rsmyth: What is the difference between an ICD and a Subcutaneous implanted cardioverter defibrillator that you spoke of earlier in this chat? Is it where the ICD is placed?
Dr__Wilson_Tang: Subcutaneous defibrillator is one that may not have lead placement. Researchers have successfully made such devices in experimental settings. Clinical trials are needed to demonstrate the safety and effectiveness. We do not have this clinically available yet.
Stem Cell Therapy
wanzy: I am to receive stem cells from my own bone marrow surgically implanted directly into my heart in October. I have had cardiomyopathy for 13 years and my EF is 15 and class III-IV /chf. They seem to have had some good results. this is a clinical trial at Emory Univ Hosp in Atlanta. The company is Aastrom. What are your thoughts on stem cell implantation and have you any knowledge of success? I realize it is brand new technology in the states, but it is keeping me away from the transplant team for now! Any comments would be welcome. Wanzy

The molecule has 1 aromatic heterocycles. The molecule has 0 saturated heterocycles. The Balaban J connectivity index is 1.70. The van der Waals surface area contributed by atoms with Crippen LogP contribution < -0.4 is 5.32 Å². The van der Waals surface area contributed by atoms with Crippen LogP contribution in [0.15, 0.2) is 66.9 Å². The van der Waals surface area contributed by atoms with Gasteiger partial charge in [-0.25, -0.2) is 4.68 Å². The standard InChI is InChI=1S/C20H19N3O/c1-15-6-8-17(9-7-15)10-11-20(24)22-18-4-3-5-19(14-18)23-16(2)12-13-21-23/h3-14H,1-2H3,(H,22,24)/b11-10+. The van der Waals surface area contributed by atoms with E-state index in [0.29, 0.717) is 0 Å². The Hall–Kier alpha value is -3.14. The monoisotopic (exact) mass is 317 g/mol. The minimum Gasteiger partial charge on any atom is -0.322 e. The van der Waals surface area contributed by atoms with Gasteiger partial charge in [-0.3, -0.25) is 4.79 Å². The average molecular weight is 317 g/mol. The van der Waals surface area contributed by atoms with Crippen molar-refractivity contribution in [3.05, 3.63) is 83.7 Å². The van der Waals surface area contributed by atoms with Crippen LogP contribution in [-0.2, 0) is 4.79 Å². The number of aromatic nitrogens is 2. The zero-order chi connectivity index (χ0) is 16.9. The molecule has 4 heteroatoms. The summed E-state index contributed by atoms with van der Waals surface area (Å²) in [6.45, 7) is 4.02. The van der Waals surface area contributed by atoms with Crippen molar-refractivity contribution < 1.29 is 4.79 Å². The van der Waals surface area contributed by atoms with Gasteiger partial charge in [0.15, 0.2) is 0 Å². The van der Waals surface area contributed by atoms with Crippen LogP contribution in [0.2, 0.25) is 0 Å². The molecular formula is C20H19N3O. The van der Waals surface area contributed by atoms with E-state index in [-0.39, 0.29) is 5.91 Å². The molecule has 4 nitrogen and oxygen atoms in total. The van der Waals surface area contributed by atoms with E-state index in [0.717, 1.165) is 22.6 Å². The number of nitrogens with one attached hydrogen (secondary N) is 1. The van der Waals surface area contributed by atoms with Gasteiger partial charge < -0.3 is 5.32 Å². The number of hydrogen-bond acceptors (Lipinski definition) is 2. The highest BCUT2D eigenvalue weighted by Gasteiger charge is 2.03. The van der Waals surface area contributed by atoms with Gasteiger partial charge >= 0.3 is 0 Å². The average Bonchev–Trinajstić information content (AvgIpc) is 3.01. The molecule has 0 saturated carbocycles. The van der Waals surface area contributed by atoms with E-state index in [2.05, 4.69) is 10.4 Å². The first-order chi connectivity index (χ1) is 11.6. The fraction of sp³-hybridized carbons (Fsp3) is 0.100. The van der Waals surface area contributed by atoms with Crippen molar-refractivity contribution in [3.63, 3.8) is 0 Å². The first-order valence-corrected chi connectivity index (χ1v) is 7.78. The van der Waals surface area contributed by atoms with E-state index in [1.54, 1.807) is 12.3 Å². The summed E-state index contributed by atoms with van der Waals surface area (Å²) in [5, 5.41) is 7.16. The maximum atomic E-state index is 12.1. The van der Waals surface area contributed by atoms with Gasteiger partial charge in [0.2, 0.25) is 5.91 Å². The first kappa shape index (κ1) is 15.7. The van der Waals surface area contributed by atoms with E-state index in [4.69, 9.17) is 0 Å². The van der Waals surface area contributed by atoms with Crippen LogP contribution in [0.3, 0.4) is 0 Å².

Dr__Wilson_Tang: We are also part of the Aastrom study as well as a member of the NIH sponsored stem cell network
Dr__Wilson_Tang: Currently stem cell therapy remains at its infancy. There is more and more support that stem cells may deliver factors and hormones locally rather than what is traditionally thought of as "regeneration."
Dr__Wilson_Tang: So clearly many of the studies are ongoing and at present the results have been mixed. The challenge is to find who would benefit the most and that would depend on the specific heart problem that you have.